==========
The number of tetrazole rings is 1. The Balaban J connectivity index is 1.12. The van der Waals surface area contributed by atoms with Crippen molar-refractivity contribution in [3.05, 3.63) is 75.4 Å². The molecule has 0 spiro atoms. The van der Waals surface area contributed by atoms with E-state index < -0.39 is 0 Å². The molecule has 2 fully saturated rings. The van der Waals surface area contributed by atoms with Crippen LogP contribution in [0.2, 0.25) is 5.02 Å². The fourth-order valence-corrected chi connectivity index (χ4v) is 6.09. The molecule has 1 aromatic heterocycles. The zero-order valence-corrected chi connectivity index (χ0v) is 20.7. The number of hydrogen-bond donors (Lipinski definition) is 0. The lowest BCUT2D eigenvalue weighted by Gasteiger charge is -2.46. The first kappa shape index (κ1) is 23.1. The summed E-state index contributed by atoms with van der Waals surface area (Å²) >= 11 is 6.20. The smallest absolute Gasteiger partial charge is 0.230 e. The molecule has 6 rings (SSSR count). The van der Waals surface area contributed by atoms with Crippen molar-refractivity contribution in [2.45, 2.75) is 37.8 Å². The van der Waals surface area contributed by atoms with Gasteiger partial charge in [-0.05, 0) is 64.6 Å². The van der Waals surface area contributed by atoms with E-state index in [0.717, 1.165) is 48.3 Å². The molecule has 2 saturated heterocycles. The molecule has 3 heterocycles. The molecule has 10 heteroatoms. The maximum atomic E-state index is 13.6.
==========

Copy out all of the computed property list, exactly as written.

The number of tetrazole rings is 1. The Balaban J connectivity index is 1.12. The van der Waals surface area contributed by atoms with Crippen molar-refractivity contribution in [3.05, 3.63) is 75.4 Å². The molecule has 0 spiro atoms. The van der Waals surface area contributed by atoms with E-state index < -0.39 is 0 Å². The molecule has 2 fully saturated rings. The van der Waals surface area contributed by atoms with Crippen LogP contribution in [0.2, 0.25) is 5.02 Å². The fourth-order valence-corrected chi connectivity index (χ4v) is 6.09. The molecule has 1 aromatic heterocycles. The zero-order valence-corrected chi connectivity index (χ0v) is 20.7. The number of hydrogen-bond donors (Lipinski definition) is 0. The lowest BCUT2D eigenvalue weighted by Gasteiger charge is -2.46. The first kappa shape index (κ1) is 23.1. The summed E-state index contributed by atoms with van der Waals surface area (Å²) >= 11 is 6.20. The smallest absolute Gasteiger partial charge is 0.230 e. The molecule has 6 rings (SSSR count). The van der Waals surface area contributed by atoms with Crippen molar-refractivity contribution in [2.45, 2.75) is 37.8 Å². The van der Waals surface area contributed by atoms with Gasteiger partial charge in [-0.05, 0) is 64.6 Å². The van der Waals surface area contributed by atoms with E-state index in [0.717, 1.165) is 48.3 Å². The molecule has 2 saturated heterocycles. The molecule has 3 heterocycles. The molecule has 10 heteroatoms. The maximum atomic E-state index is 13.6.